Passage is an immersive, site-specific installation created for the New Orleans Museum of Art by contemporary artist Regina Agu and marks her first solo museum show. Inspired by the historical form of the panorama, Agu’s 100-foot-long installation weaves together imagery of waterways from across Louisiana to consider how the landscapes, people, and histories of the region are connected by and through water. Created to coincide with Inventing Acadia: Painting and Place in Louisiana, an exhibition of nineteenth-century landscape paintings, Agu’s project mines histories of landscape painting to explore the unique social and political geographies of the Gulf Coast. Drawing on Agu’s personal relationship to the region—the artist has deep familial ties to Louisiana, and grew up between Houston, the Congo, South Africa, and Nigeria—Passage reveals the complex global histories and present-day environmental concerns that mark this familiar landscape and environment.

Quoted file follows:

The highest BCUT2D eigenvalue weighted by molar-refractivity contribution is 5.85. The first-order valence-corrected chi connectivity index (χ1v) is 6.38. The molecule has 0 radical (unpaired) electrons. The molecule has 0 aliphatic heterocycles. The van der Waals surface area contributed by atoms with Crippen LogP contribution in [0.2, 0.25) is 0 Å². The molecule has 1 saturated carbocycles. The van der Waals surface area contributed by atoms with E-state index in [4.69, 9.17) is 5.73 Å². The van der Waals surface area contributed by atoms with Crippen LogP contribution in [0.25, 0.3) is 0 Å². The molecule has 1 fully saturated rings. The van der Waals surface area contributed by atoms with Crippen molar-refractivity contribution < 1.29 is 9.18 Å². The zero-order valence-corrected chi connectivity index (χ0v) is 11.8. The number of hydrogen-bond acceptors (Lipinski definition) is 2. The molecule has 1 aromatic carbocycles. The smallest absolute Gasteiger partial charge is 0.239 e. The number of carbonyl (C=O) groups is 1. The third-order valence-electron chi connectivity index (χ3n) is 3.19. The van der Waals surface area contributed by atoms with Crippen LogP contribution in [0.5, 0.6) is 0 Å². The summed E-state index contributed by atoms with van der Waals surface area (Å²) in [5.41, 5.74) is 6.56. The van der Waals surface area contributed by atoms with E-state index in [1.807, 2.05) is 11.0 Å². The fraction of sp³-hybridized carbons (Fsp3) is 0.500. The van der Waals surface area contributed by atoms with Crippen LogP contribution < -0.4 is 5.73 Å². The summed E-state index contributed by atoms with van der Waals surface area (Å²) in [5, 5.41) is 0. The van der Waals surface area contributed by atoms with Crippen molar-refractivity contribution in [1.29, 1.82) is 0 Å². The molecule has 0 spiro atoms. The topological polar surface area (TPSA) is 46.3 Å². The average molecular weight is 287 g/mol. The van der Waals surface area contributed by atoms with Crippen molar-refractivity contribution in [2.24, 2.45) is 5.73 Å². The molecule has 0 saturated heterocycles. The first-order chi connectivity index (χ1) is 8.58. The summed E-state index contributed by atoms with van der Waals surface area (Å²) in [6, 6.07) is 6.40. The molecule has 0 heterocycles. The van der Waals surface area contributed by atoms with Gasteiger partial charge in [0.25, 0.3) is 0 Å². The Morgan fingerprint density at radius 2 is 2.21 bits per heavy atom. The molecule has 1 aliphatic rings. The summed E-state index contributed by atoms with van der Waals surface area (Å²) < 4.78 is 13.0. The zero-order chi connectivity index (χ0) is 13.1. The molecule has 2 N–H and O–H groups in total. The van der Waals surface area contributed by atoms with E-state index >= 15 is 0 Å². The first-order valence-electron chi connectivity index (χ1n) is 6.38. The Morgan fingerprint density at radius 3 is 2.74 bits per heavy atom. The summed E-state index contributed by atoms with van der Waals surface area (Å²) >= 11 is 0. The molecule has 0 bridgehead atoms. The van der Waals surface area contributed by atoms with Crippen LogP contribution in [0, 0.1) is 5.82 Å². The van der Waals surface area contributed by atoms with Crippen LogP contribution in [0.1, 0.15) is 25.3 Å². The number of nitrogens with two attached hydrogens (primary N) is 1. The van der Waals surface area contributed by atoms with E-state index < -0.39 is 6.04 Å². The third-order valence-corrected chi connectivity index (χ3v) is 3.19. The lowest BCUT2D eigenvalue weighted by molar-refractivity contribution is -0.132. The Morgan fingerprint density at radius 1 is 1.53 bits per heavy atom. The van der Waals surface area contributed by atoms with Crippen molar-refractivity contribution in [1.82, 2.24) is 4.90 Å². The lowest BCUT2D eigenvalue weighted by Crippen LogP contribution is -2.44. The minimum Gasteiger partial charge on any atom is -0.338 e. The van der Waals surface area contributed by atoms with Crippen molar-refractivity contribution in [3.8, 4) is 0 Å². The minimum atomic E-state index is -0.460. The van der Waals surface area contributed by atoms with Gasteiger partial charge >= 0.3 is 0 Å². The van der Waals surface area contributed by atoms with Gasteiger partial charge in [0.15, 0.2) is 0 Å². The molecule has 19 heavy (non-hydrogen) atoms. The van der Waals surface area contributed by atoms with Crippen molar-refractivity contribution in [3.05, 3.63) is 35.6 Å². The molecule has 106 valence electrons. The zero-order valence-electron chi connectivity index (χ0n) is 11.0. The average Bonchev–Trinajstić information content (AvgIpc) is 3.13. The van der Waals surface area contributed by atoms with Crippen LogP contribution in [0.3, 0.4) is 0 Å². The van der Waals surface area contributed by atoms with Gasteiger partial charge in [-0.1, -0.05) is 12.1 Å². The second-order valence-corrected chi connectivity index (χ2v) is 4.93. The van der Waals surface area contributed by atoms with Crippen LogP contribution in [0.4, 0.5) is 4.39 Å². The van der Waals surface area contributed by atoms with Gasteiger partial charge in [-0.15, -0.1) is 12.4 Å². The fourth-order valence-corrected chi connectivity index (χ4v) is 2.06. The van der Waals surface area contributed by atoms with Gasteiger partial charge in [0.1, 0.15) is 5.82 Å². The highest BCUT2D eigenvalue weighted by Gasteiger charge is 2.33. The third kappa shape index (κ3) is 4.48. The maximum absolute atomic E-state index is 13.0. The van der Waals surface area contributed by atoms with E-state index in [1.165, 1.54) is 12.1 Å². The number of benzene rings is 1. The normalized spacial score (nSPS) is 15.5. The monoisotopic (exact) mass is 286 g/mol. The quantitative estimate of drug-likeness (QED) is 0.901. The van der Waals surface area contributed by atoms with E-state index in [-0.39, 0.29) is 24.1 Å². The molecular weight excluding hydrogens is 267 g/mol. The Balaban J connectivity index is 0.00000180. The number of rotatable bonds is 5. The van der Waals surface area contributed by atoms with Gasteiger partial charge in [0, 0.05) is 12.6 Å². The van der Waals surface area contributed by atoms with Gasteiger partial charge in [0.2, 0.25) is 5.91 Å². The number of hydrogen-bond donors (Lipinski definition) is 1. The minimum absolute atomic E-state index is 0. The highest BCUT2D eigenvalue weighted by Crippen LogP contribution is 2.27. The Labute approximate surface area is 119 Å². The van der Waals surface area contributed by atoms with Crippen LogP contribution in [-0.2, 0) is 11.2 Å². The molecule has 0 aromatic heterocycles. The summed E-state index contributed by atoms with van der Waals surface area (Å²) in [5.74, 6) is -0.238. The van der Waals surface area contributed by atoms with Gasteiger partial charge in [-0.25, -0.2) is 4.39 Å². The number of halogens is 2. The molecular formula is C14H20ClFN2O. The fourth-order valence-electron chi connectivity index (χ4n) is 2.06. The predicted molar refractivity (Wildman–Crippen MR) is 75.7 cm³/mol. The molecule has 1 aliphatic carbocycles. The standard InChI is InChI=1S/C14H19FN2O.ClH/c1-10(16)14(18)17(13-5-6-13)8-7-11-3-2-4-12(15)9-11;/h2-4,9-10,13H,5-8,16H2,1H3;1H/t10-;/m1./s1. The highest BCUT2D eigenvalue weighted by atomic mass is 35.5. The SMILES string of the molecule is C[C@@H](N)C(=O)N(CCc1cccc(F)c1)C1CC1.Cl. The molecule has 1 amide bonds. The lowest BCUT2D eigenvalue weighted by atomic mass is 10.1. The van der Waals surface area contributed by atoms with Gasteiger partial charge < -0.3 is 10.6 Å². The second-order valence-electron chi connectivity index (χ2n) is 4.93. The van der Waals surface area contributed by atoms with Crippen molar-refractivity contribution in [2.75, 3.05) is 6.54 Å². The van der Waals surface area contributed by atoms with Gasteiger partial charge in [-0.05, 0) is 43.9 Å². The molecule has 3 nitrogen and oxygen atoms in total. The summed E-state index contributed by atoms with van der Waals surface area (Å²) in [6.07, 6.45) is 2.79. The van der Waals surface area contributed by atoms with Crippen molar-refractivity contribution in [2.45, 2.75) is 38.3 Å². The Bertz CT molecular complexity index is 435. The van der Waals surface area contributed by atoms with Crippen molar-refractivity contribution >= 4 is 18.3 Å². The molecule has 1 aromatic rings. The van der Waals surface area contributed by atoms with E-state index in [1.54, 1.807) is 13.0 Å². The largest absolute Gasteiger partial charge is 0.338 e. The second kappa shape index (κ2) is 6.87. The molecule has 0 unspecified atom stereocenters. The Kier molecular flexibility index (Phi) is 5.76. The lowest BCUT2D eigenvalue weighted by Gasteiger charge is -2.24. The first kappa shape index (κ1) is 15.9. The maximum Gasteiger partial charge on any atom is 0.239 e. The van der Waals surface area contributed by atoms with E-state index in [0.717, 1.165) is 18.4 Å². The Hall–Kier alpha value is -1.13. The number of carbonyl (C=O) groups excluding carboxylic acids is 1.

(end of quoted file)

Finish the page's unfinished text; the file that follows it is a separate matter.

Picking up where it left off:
Through a new partnership between NOMA and A Studio in the Woods, an artist residency program in Louisiana focused around art and environment, Agu revisited many of the sites painted by the nineteenth-century artists in Inventing Acadia, traveling by water from the Gulf of Mexico to Louisiana’s more inland lakes, rivers, levees, and canals. Sited in NOMA’s neoclassical entrance court, Passage will flow through the space like water, exploring issues ranging from land loss and environmental degradation to the legacies of slavery and colonialism, all while showing how these intertwined histories remain part of Louisiana’s landscapes today.